Business in Denmark
July 15, 2015 - 7 minutes read
Social content first, for start-ups
When small enterprises use content strategy from day 1, there’s a win-win situation on both B2C ends.
I read about two things on daily basis: content strategy and ’new kids in town’ aka start-ups. Surprisingly, reading about the first, seems to be easier to summarize than reading about the latter. Let me explain: no matter the topic or the amount of debate, there seems to be a common understanding in the WorldWideWeb: ”content is king”. Bill Gates’ words of wisdom have been echoing on us since 1996, and here we are in 2015 preaching what we practice. From SMEs to established large companies, it’s all about content, content, content.
And there’s the ’new kids in town’ that I mentioned: after scrolling and swiping is done, I move to finding out who’s new on the Danish market. New products, new places to eat, new services – in one word: start-ups. There’s a lot going on in Denmark, content is fluid, communication strategies are re-tailored to the right target groups constantly. And there’s always room and interest for more. The connection between content strategy and start-ups thus seems obvious: once you launch, content follows. But does good content follow automatically? Does a good product necessarily mean a good story?
Easier to start up, harder to survive
Some might say that Danish start-ups have some weight lifted off their shoulders these days by facing new possibilities. Current developments on the Danish market are gradually making it easier to obtain venture capital by attracting new investors and shareholders (more useful information on this can be found here, here and here). At the same time, the Danish government is increasingly paying more attention to the development of small enterprises. With the publication of the 2020 national prosperity welfare plan, the government reveals how it favours start-ups and start-up investors by introducing a significant tax deduction scheme that targets this sector:
The new tax law will allow startup investors to withdraw up to 650,000 danish crowns in tax credits annually. (Source)
While these changes offer more opportunities for small companies to attract new investors, as well as secure their capital, they in turn raise competitiveness on the market and put more responsibility on entrepreneurs. In order to ‘make it’, more focus needs to be placed on building relationships with the target groups, in one word: the customer. And what better way of doing that than with good social content? It comes as no surprise that social responsibility is a present topic on the agenda of most Danish start-ups and entrepreneurs. Being more useful and unique in terms of content is a good way to stand out and build a powerful brand presence.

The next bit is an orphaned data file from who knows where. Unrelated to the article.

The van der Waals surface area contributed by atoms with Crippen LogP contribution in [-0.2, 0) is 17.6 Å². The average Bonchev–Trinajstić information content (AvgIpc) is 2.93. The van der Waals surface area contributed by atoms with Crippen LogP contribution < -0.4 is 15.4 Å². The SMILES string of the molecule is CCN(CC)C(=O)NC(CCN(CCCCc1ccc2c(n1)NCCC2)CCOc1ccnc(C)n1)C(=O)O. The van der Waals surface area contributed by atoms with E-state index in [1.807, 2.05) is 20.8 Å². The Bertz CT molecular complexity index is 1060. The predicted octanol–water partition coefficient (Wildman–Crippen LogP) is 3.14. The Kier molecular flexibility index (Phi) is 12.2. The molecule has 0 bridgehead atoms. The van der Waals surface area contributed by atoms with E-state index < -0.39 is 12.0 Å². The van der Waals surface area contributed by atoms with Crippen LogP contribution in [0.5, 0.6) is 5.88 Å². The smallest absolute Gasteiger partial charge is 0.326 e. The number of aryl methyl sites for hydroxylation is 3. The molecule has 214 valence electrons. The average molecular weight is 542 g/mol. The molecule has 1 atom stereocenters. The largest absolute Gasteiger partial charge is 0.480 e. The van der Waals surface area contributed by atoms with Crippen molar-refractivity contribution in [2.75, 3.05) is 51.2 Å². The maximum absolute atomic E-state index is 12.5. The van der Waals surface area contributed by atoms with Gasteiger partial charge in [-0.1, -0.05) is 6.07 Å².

Social content now, not later
Having worked with clients that wanted to launch on the Danish market, I have often heard the following:
building social content is important, but we sadly have to start with prioritizing sales growth.
When your budget for communication and promotion isn’t huge, investing in a good content strategy that spans across social networks can be seen as a later side project. Like all side-projects there’s a risk of dying in its incipient stage, an issue that many companies struggle with. Everyone recognizes the value social content as a powerful branding vehicle, but what becomes tricky is making both the creation and integration of social content part of the overall communication strategy from the launch stage. For start-ups, understanding that sales growth and good content go together becomes an essential tool that, once acquired, can offer them a powerful competitive edge on the market. By integrating a powerful content strategy for digital channels and social media from the beginning, an enterprise provides their target groups with a holistic customer experience and understanding of their product.
Less is more or the importance of choosing your channels
Quality over quantity – sounds self-explanatory, but the urge of over-publishing and over-sharing can be hard to fight when you are new on the market and have an empty canvas in front of you. A good content strategy means figuring out what content makes sense for your brand, where it should be published, and at what point in your development. Having five different social media channels might look good on your website’s interface, but they might not give much ROI and good customer experience if they are not maintained and updated properly. Equally, some social networks are better fitted for your brand’s content than others – why be on Twitter, when your target group is spending most of their time on Facebook and Instagram? Therefore, finding the sweet spot between what’s relevant, when and where, as well and how much of it should be out becomes the point when audiences turn into customers.
There are many Danish new-comers who seem to do it right. An example is Just Cleaners, an online service that aims at making everyday life easier by delivering dry-cleaned clothes straight to your door. Easy and straightforward, and that’s how they kept their social content as well: having chosen Facebook, Instagram and Twitter as the social networks to share their content, Just Cleaners prioritize building a good relationship with their customers. By sharing their customers’ experiences, as well as their daily journeys at work, they are on their way to creating a solid and dedicated community that interacts and shares their content.
All in all, the challenges that start-ups on the Danish market are currently facing also offer them a unique position: by creating and monitoring strategic social content that supports their brands, small enterprises have the opportunity to create solid and long-lasting relationships with their customers. So why not work on getting the process right from the very beginning?